Fashion Design major Mandy McGarrigle ‘19 knew she wanted to intern with a woman designer, and she was also looking to work with something other than clothing. She got both through two internships this past summer with two Moore alumni.
She found the alums, Victoria Wright ’12 and Alana Oates ’10, at the Locks Career CenterInternship Fair held last spring at Moore.
“I definitely wanted to pick Victoria because she is a female designer and she does ready-to-wear, which I’m interested in,” said McGarrigle, one of five recipients of the 2018 Penny Fox Internship Fellowship. “Then I also picked up Alana with Llani shoes just to get into a different field.”
McGarrigle appreciated the real-world business experience she received while working at Victoria Wright Designs in Norristown.
“We went to New York to a fabric expo to swatch fabric and she actually picked up this side job and we are designing uniforms for a Philadelphia grocery store,” she said. “You don’t want to use a roll of fabric that costs $50 a yard. That’s not practical when you just need an everyday shirt.”
She also learned pattern drafting, draping, how to make technical drawings of garments called ‘flats,’ and how to create a tech pack, which is a computer file containing all of the information about a garment, such as measurements and fabric type.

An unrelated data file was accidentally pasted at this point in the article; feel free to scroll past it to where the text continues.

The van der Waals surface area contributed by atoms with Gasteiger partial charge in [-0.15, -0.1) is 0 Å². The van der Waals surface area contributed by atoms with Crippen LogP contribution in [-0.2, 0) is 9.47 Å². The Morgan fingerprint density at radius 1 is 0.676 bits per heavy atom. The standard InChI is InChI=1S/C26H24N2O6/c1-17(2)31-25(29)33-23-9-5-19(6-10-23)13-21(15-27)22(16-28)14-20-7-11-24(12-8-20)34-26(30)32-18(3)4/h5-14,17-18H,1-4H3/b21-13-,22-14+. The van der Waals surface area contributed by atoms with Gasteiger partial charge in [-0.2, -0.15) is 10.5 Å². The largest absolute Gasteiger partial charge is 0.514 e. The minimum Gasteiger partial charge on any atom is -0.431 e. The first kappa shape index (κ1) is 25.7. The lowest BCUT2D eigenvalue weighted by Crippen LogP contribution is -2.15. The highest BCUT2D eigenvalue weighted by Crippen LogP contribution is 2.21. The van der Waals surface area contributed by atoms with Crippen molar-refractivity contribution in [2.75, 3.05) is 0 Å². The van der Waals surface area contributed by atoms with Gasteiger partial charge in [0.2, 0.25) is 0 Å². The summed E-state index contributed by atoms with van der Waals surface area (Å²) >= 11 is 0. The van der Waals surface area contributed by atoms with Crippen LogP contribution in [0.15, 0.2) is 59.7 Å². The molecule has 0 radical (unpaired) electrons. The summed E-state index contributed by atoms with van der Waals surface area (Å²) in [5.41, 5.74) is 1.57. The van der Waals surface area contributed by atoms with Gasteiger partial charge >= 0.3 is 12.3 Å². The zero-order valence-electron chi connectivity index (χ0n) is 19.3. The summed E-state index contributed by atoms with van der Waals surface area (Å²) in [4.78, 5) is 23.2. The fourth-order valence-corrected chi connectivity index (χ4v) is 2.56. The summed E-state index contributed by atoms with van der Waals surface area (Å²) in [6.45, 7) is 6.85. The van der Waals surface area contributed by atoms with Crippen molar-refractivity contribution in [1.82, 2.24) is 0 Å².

“All of my interns have always been from Moore,” Wright said. “I understand what they should know and what kind of classes they’ve probably had, so I help fill in the gaps.”
At Llani in Philadelphia, McGarrigle organized inventory, packed and shipped shoes, and put her fashion design skills to use.
“Mandy had creative responsibilities, such as designing details for our shoes and producing photoshoots,” said Oates, who has kept McGarrigle on board for the school year to help in the office one day a week.
“She also works many events for us where she sells our collection face to face,” Oates said. “This girl can sell!”
The Penny Fox Internship Fellowship helped McGarrigle achieve her goal of working with two Moore alumni professionals.
"(The fellowship) has allowed me to develop a professional wardrobe, work hands-on with the correct software programs, and provided me with funds to commute to my internships," she said.
She would like to own her own business one day, and it was important for her to spend her internships at women-owned businesses.
“We need more women to come together to produce stuff,” she said. "I believe the future is female."
McGarrigle knew immediately that Moore, the only all-women visual arts college in the country for undergraduates, was the place for her.
“When I first walked in, I was with my mom, and I was like, ‘Mom, this is it,’” she said. “I just felt a good connection, a good environment that I felt comfortable in.”
She praises her teachers at Moore for pushing her to do her best.
“I can see myself in this career for the rest of my life,” McGarrigle said.